Service Learning (90)

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While community issues — as well as those that exist on larger scales — are frequently not addressed due to lack of resources, higher education in particular is likely to focus its attention on abstractions and thus not notice — let alone understand — the myriad issues that are literally all around them. Service-learning is a pedagogy that connects traditional learning in the classroom to practical projects in and with the community. The people who are the most affected by the digital divide typically need to access information from nonprofit organizations. However, most nonprofit organizations do not have the time, personnel, or skills to create and maintain web sites. Thus, the service-oriented information needed by lower-income community members is often not online. What is needed is a pool of skilled, but cost- free, assistance. One place to find this pool is on college campuses with service-learning programs. Students could create and/or update web sites for local non-profit organizations, train agency representatives to maintain their own sites, and/or train community members to access and evaluate online information.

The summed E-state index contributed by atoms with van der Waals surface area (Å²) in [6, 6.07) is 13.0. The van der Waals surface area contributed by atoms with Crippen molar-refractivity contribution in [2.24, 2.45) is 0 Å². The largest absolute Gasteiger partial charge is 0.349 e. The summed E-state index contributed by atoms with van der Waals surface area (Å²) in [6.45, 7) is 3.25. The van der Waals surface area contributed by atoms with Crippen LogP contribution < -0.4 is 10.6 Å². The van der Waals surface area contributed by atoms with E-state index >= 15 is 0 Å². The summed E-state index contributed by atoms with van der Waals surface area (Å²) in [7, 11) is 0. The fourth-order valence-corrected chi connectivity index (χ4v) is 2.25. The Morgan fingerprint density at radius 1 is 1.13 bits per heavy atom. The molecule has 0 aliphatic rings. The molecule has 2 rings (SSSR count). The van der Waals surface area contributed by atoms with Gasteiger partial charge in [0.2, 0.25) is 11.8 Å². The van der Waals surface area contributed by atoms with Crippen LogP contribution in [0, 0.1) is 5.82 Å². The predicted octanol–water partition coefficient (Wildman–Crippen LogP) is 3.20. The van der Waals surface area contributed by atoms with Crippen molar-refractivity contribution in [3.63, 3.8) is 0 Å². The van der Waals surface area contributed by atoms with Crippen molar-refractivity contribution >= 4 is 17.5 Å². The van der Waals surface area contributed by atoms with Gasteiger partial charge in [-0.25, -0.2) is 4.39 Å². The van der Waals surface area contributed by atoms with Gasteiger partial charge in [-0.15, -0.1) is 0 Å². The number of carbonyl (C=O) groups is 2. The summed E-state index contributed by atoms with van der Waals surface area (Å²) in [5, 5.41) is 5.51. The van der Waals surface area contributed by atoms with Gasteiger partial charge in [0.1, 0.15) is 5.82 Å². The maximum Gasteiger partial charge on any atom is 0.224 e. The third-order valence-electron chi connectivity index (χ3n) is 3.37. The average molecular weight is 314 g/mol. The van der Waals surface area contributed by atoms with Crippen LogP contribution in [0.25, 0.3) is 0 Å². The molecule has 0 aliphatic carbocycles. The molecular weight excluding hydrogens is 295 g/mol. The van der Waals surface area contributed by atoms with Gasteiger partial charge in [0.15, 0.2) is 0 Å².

Text: Norman Clark

Goals to Be Met

1. Volunteers

By volunteering, one can learn. But in this case, by volunteering, one is teaching. Specifically, technical skills to help non-profits organize information about the community. 200 volunteers need be acquired collectively among all players.

2. Buildings

The digital capabilities of a college campus are a great place for Service Learning. Players must build a campus of 4 buildings in the middle of the board at $100 each.

3. Money

Although money is not crucial to service learning, funds are needed to pay for server space and other costs associated with digital media. $500 must be in the Shared Vision Envelope to determine a winner.